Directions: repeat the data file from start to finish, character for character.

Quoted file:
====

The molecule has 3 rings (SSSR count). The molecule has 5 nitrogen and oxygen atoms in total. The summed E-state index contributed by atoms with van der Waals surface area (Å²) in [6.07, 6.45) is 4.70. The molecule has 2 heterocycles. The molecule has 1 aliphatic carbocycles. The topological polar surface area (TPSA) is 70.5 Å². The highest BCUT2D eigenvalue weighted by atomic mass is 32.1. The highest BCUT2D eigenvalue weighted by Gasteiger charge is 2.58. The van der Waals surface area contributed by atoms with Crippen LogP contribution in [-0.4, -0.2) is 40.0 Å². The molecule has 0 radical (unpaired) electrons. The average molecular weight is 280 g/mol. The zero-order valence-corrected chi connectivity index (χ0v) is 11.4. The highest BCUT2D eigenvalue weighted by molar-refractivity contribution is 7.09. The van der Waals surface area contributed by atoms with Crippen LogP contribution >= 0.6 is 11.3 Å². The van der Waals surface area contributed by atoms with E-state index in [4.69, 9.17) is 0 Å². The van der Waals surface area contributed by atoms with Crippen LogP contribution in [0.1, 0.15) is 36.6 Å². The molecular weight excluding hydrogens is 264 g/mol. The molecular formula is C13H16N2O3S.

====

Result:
The molecule has 3 rings (SSSR count). The molecule has 5 nitrogen and oxygen atoms in total. The summed E-state index contributed by atoms with van der Waals surface area (Å²) in [6.07, 6.45) is 4.70. The molecule has 2 heterocycles. The molecule has 1 aliphatic carbocycles. The topological polar surface area (TPSA) is 70.5 Å². The highest BCUT2D eigenvalue weighted by atomic mass is 32.1. The highest BCUT2D eigenvalue weighted by Gasteiger charge is 2.58. The van der Waals surface area contributed by atoms with Crippen LogP contribution in [-0.4, -0.2) is 40.0 Å². The molecule has 0 radical (unpaired) electrons. The average molecular weight is 280 g/mol. The zero-order valence-corrected chi connectivity index (χ0v) is 11.4. The highest BCUT2D eigenvalue weighted by molar-refractivity contribution is 7.09. The van der Waals surface area contributed by atoms with Crippen LogP contribution >= 0.6 is 11.3 Å². The van der Waals surface area contributed by atoms with E-state index in [4.69, 9.17) is 0 Å². The van der Waals surface area contributed by atoms with Crippen LogP contribution in [0.1, 0.15) is 36.6 Å². The molecular weight excluding hydrogens is 264 g/mol. The molecular formula is C13H16N2O3S.